Please listen/read attentively…
Yesterday, christmas day 2011, was not a day I’ll want to remember too easily. Unfortunately however, I’m forced to. Bombs destroying totally innocent people, whole families who had only gone to church to celebrate the birth of the infant Jesus! How do you explain that ehn? So before I continue with this blog post I’d like to say sincerely to all Boko Haram members and affiliates, on behalf of all well-meaning Nigerians, it shall not be well with you anti-progressives. Haram, though it features on this post, is not today’s gist. Maybe the whole month of January will be dedicated to that.
My purpose right now however, in the light of recent happenings, is to inform you of the fact that there are two very distinct, far from complementary and somewhat antagonistic Nigerias. Yeah, you heard me. There are two Nigerias. And this is not something we should be proud about.
I’ll explain. These Nigerias have their respective names; there’s the Pro-Nigeria and then there’s the Anti-Nigeria. Pro-Nigeria is the Nigeria we are all proud of and that we readily associate ourselves with. Pro-Nigeria is the Nigerian artistes ‘repping’ abroad, the indigenous firms making waves in commerce and trailblazing national development, the Nigerian fashion designers, collections and shows, the crazy, fun-to-watch Nigerian TV shows, the buildings, roads and other infrastructure that make us stop for a second, the scenic nature of various landmarks. Pro-Nigeria is creative Nigeria, the Nigeria which inspired me to get this blog going in the first place. Sadly however, this entity seems not to be gaining that much ground, contrary to popular will. Seems, because Anti-Nigeria is giving her a good run for her money.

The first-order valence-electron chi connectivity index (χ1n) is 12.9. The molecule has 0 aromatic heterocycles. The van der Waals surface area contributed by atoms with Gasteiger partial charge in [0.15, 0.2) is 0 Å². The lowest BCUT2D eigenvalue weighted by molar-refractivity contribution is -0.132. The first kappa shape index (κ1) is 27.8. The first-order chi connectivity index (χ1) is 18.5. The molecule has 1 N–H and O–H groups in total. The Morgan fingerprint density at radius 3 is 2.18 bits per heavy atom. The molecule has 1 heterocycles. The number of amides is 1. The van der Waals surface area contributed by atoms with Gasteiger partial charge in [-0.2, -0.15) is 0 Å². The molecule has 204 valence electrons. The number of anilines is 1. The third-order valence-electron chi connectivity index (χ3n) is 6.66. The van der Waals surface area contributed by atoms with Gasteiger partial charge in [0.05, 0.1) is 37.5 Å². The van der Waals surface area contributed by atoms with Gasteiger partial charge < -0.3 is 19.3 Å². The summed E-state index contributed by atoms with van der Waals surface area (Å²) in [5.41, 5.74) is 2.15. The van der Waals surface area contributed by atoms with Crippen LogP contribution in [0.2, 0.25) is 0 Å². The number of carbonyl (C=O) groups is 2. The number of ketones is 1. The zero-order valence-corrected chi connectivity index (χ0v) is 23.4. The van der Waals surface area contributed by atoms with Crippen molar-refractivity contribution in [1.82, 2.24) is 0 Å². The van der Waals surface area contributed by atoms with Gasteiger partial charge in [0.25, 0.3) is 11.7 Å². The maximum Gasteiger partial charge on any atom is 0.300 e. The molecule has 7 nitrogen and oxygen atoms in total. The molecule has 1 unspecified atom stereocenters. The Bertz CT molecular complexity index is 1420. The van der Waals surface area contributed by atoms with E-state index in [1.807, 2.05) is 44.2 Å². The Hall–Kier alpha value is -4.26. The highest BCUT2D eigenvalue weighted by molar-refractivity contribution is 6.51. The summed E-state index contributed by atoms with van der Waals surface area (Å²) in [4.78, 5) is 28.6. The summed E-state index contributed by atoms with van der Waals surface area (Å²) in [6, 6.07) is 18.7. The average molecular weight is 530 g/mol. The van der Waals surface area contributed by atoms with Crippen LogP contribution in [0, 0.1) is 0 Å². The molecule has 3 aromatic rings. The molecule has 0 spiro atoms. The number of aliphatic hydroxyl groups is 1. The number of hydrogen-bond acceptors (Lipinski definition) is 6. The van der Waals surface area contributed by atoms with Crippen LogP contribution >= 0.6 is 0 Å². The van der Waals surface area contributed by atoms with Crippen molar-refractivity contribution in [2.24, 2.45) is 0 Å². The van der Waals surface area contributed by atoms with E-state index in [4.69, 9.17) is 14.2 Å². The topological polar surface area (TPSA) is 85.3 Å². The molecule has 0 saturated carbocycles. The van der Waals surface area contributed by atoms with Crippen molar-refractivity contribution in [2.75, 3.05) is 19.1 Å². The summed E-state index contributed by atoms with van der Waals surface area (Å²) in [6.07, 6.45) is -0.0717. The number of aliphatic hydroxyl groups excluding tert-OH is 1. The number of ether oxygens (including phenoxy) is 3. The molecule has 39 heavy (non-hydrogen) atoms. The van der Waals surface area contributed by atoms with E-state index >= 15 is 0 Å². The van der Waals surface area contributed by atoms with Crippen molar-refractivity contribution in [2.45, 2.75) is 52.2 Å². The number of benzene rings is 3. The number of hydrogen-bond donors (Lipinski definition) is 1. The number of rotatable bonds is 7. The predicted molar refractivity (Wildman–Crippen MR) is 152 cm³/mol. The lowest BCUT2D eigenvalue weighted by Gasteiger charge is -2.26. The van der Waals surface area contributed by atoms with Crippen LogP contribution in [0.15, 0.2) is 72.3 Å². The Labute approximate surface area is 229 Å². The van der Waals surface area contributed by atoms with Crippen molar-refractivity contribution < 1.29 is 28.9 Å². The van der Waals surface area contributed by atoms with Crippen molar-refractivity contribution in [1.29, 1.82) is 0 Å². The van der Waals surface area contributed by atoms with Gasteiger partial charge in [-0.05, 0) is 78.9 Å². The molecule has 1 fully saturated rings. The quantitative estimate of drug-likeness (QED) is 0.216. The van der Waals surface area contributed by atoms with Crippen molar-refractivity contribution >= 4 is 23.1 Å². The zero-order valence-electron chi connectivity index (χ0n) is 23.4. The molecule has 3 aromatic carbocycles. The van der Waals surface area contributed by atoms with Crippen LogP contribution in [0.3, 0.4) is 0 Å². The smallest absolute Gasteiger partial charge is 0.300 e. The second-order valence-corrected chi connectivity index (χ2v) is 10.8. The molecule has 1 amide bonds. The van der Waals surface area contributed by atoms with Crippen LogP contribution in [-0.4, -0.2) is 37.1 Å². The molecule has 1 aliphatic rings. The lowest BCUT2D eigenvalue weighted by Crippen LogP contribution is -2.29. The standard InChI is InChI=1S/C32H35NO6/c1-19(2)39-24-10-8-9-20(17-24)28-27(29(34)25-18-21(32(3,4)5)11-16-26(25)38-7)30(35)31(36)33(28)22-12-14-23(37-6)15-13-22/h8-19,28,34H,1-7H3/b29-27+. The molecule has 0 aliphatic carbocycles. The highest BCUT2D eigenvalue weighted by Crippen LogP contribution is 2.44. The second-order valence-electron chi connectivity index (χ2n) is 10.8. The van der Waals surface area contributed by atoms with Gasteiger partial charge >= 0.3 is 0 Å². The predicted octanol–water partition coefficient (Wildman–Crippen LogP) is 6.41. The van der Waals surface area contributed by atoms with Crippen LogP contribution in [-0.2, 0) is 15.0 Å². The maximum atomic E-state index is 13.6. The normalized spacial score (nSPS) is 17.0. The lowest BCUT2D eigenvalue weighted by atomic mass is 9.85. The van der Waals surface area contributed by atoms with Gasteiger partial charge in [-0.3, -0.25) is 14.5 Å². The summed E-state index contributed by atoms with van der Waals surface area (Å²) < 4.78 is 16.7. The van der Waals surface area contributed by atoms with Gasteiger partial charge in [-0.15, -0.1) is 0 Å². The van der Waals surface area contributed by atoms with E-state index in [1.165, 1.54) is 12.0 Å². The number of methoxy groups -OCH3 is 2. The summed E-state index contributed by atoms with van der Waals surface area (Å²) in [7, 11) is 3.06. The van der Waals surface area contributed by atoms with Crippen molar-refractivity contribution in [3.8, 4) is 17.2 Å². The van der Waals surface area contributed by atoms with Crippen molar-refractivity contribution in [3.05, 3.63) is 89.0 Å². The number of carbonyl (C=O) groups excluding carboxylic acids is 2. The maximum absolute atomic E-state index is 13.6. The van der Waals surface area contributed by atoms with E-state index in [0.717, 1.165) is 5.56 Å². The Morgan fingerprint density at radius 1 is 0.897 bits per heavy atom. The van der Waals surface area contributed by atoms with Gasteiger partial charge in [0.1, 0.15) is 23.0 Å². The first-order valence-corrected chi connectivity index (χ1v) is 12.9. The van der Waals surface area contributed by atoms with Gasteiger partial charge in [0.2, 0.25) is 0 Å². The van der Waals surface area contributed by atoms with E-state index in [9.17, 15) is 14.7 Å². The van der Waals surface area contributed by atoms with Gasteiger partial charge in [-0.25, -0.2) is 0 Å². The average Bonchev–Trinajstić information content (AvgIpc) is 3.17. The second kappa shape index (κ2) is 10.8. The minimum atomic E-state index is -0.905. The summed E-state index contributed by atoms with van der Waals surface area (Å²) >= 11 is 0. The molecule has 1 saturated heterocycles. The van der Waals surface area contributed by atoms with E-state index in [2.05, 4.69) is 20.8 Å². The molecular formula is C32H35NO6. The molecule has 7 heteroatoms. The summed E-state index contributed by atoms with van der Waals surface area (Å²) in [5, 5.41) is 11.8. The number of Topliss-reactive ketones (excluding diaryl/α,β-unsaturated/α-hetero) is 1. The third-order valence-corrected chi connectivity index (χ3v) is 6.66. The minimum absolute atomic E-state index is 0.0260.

With not too great intuition and aided by the aforementioned, you’d be able to ascertain what Anti-Nigeria entails. See all that stuff you hear about bomb, and accident-causing road, and no water in airport or hospitals? That’s Anti-Nigeria, and I fear we have all become too familiar with her. Anti-Nigeria is the Nigeria that makes us go ‘ sha God dey’, the very much infuriating and frustrating component. God knows the government is the largest single unit in this body. Anti-Nigeria is the Nigeria I don’t want to dwell too much on.
Sadly however, most Nigerians don’t realize that Pro-Nigeria exists. Creative Nigeria is collectively relegated to the backs of our minds as a result of the devastating but dominant oddity that is Anti-Nigeria. And so when people think Nigeria, they only think about Boko Haram or the government’s incapacity or even fake Nollywoodness. They don’t think about the good stuff because after all the rubbish, they don’t believe that there IS any good stuff.
I think that the only way we’ll maximize national potential is if Creative Nigeria takes the front wheel. But how? That’s where talk of mass literacy comes in. Talk of sensitization and national re-orientation. Granted, these are necessities for national reformation but even more importantly, each and every Nigerian has to have that vehement belief, that unbreakable attraction to Nigeria and the sense of patriotism that comes with it. I think we’d only see a new Nigeria if we are able to bring creative Nigeria out of its very small, I dare say too-small-to-accommodate, hiding space. There’s so much promise just bursting at the seams. For the sake of all things good, let it rip that bloody garment apart.